Religion and Anime

Most anime shows I have had the pleasure of enjoying include characters that are Demons or Devils.

In the beginning this definitely troubled me, that kids are watching shows that might immunize them from the notion of an evil being.

In fact, I have always been uneasy watching shows that make light of the ultimate tempter and his minions. That is one reason I do not watch the show “Lucifer” and hurried away from Netflix’s “Sabrina”. But Japanese anime portrays demons differently. Demons are beings with powers and can be killed. They are more akin to a distinct race of intelligent life than corrupter of souls.

And I got curious. Why is that? Where is the inspiration for these characters come from? Religion, perhaps? Since anime originated in Japan, then it is the religions in Japan that I shall look, Shinto and Buddhism.


Shinto has existed almost as long as Japan. The word Shinto means “The way of kami” which means god, lord or deity. It can also be elements of nature Shinto has played a major role in the history and politics in Japan until the end of world war II when it was separated from the state.

Shinto does not have a recognized founder of ancient scripts. It is a faith that believes that all humans are good, that evil is caused by evil spirits or demons. These demons do not represent an inherently evil force. Demons are invisible, though some are thought to be giants with horns and three or more eyes. It is believed that the spirit of some animals can possess a human. Of these animals, the fox or kitsune is the worse. 

Since demons causes evil, the emphasis of Shinto rites is to keep these spirits away through purification and prayers.


In the 6th century, Buddhism is introduced into Japan. Like Shinto, Buddhism does not have a concept of absolute evil. Demons are powerful and ancient spirits that require recognition and appeasement. They can be troublesome and threaten to overturn the human order, controlled but respected. Demons are not always going to remain demons and, like all other creatures, animals or ghosts, can attain rebirth in the human or divine realm.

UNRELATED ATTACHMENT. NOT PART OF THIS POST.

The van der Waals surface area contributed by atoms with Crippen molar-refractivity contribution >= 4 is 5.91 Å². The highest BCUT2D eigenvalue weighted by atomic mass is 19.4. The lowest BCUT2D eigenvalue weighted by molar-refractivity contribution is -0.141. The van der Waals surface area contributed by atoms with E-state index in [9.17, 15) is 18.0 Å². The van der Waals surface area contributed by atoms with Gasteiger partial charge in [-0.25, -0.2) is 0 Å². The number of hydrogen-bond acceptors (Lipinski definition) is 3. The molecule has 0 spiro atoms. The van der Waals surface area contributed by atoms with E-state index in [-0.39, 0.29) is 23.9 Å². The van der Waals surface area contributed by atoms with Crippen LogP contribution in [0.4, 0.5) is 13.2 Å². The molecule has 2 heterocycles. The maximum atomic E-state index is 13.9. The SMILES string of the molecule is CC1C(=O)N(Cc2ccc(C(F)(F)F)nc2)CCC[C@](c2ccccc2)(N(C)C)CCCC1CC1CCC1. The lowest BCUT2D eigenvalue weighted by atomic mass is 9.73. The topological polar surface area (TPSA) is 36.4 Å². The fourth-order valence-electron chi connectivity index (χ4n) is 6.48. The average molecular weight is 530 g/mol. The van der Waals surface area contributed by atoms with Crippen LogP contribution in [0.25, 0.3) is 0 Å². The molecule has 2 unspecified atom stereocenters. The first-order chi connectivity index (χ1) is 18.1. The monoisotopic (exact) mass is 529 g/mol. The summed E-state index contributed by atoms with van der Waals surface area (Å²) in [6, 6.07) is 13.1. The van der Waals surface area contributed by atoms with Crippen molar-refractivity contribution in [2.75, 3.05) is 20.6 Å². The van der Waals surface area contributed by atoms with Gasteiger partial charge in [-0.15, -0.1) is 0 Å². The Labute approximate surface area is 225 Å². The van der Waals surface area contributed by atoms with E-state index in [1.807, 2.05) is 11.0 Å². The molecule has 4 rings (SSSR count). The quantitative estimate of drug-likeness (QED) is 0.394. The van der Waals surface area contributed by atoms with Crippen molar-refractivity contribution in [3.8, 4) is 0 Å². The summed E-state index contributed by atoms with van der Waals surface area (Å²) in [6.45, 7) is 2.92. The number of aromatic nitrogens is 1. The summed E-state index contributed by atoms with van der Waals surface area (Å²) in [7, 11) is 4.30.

Because of similarities of Buddhism and Shinto, both have flourished to become the major religion in Japan. The closeness has even resulted in deity swapping in which certain spirits or gods are incorporated into the other. An example is “Ryobu Shinto” or “Double Shinto” which is a combination of the Shinto “kami”and Buddhist “Bodhisattvas”. Some Buddhist figures also appear in some Shinto shrines and vis-a-verse. 

Most weddings and other celebrations in Japan are held in Shinto style. This is because death is considered impure. It is dark and negative. That is why there are no Shinto cemeteries near Shinto shrines, and Buddhist rites are commonly used during funerals.


The concept of demons in anime draws heavily on the Shinto and Buddhism, especially with the names and general characters. An example is Orochimaru of Naruto whose true form is that of a giant white snake, might have been inspired by Yamato No Orochi. Youko Kurama is the merging of the spirit fox and a human. Most demons in anime also consider humans to be worthless. They are to be despised, conquered or destroyed. 

Books on Shinto and Buddhism


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